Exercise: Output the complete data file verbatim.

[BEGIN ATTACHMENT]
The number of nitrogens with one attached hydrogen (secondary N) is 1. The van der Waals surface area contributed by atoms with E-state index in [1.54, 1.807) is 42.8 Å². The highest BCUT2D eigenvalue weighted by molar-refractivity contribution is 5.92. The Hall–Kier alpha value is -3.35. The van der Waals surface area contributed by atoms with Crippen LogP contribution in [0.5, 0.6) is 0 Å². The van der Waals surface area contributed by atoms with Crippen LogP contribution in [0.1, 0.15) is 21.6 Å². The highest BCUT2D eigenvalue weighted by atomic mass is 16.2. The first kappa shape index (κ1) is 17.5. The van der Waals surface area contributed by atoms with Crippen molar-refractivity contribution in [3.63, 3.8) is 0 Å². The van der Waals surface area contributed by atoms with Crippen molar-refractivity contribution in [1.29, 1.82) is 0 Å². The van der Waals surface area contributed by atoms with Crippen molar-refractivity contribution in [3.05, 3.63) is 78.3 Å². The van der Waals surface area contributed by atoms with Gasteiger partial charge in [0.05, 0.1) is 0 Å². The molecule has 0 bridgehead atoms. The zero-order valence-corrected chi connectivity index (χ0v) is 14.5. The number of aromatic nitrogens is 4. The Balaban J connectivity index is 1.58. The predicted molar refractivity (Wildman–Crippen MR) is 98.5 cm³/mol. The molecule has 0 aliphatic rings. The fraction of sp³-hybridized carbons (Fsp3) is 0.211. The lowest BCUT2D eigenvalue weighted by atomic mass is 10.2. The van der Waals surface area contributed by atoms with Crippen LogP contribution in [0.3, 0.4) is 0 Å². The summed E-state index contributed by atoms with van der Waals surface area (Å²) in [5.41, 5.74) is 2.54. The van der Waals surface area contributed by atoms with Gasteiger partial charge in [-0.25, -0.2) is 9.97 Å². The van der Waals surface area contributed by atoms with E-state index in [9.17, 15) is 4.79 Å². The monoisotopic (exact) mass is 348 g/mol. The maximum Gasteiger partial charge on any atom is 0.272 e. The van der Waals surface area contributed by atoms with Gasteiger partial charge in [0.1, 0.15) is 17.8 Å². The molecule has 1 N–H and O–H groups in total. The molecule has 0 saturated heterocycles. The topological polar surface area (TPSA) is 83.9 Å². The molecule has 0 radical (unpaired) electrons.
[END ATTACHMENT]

The number of nitrogens with one attached hydrogen (secondary N) is 1. The van der Waals surface area contributed by atoms with E-state index in [1.54, 1.807) is 42.8 Å². The highest BCUT2D eigenvalue weighted by molar-refractivity contribution is 5.92. The Hall–Kier alpha value is -3.35. The van der Waals surface area contributed by atoms with Crippen LogP contribution in [0.5, 0.6) is 0 Å². The van der Waals surface area contributed by atoms with Crippen LogP contribution in [0.1, 0.15) is 21.6 Å². The highest BCUT2D eigenvalue weighted by atomic mass is 16.2. The first kappa shape index (κ1) is 17.5. The van der Waals surface area contributed by atoms with Crippen molar-refractivity contribution in [3.63, 3.8) is 0 Å². The van der Waals surface area contributed by atoms with Crippen molar-refractivity contribution in [1.29, 1.82) is 0 Å². The van der Waals surface area contributed by atoms with Crippen molar-refractivity contribution in [3.05, 3.63) is 78.3 Å². The van der Waals surface area contributed by atoms with Gasteiger partial charge in [0.05, 0.1) is 0 Å². The molecule has 0 bridgehead atoms. The zero-order valence-corrected chi connectivity index (χ0v) is 14.5. The number of aromatic nitrogens is 4. The Balaban J connectivity index is 1.58. The predicted molar refractivity (Wildman–Crippen MR) is 98.5 cm³/mol. The molecule has 0 aliphatic rings. The fraction of sp³-hybridized carbons (Fsp3) is 0.211. The lowest BCUT2D eigenvalue weighted by atomic mass is 10.2. The van der Waals surface area contributed by atoms with Crippen LogP contribution in [0.3, 0.4) is 0 Å². The summed E-state index contributed by atoms with van der Waals surface area (Å²) in [5.41, 5.74) is 2.54. The van der Waals surface area contributed by atoms with Gasteiger partial charge in [-0.25, -0.2) is 9.97 Å². The van der Waals surface area contributed by atoms with E-state index in [9.17, 15) is 4.79 Å². The monoisotopic (exact) mass is 348 g/mol. The maximum Gasteiger partial charge on any atom is 0.272 e. The van der Waals surface area contributed by atoms with Gasteiger partial charge in [0.1, 0.15) is 17.8 Å². The molecule has 1 N–H and O–H groups in total. The molecule has 0 saturated heterocycles. The topological polar surface area (TPSA) is 83.9 Å². The molecule has 0 radical (unpaired) electrons.